On November 12, 1946, the bankrupt executed and delivered to Wheeler his promissory note in the principal amount of $15,000.00 for money borrowed, which was duly filed of record in the appropriate county on November 14, 1946, or sixteen days prior to November 30, 1946, the date of expiration of appellant's mortgage. The chattel mortgage of Wheeler was made without appellant's knowledge or consent and contrary to the provisions of her mortgage, which prohibited the mortgagor from further encumbering the property.

Appellant did not file an extension statement of her chattel mortgage prior to the expiration of the three-year period, as is provided for by Sec. 15 of the Indiana Act,*fn1 Burn's Ann.St. ยง 51-515. On November 14, 1947, an involuntary petition in bankruptcy was filed against the mortgagor, and subsequently a Trustee in Bankruptcy was appointed who as such represented general creditors who extended credit to the bankrupt after November 30, 1946 and prior to March 17, 1947. The mortgaged property was ordered sold by the Referee free and clear of liens, the liens, if any, to attach to the proceeds of sale.The property sold for $14,100.00, which sum is now being held by the Trustee pending the determination of the validity and priority of the liens asserted by appellant and Wheeler. There is due and unpaid on appellant's chattel mortgage note the principal sum of $3,200.00, and on that of Wheeler the sum of $10,437.92 together with interest, certain costs and attorney fees on each note.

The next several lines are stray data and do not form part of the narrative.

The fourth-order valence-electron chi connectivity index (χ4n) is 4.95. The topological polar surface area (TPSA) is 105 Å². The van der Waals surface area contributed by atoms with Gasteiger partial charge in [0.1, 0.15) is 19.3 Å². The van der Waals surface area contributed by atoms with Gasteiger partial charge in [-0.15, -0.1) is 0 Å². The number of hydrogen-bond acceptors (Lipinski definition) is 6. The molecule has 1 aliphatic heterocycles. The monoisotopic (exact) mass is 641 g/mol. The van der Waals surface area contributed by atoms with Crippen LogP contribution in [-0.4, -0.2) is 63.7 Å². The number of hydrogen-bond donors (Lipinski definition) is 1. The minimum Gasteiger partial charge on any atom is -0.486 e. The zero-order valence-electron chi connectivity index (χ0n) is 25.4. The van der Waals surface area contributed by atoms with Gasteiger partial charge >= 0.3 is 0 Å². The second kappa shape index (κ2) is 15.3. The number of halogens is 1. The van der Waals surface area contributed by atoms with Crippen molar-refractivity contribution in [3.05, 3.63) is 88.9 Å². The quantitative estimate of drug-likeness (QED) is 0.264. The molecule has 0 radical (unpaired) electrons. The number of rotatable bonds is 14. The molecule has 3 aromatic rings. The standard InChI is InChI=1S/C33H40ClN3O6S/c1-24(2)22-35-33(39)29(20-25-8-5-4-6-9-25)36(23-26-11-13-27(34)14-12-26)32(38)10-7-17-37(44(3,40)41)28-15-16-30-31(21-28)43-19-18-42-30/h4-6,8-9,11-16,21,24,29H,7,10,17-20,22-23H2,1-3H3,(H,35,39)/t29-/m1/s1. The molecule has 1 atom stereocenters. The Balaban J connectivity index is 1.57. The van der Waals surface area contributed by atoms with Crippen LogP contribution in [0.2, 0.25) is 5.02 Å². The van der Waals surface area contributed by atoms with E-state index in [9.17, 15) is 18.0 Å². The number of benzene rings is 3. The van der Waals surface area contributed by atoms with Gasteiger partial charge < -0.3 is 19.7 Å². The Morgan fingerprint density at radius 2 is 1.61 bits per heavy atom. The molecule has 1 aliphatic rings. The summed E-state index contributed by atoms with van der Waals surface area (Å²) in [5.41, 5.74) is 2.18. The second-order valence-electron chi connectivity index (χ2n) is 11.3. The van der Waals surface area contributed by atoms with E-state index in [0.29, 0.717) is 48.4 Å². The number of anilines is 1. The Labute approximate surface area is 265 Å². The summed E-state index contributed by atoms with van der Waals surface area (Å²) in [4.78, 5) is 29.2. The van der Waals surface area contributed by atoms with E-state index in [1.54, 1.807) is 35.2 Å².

The primary issue raised by the appellant involves the construction or interpretation to be given to Sec. 15 of the Act, which so far as here material provides:

"A chattel mortgage executed under and pursuant to this act shall be invalid as against creditors, purchasers, junior mortgagees, other lienors and encumbrancers and third parties after the expiration of a period of three [3] years, reckoning from the time of filing of said chattel mortgage or from the time of filing of a statement as herein provided for, unless before the expiration of such term the mortgagee or some one in his behalf shall file a statement containing the names of the parties to the mortgage, the time and place where filed, and the amount then due thereon for principal and interest, in which case the lien of the mortgage shall be extended for three [3] years from and after the date of the filing of said statement. * * *"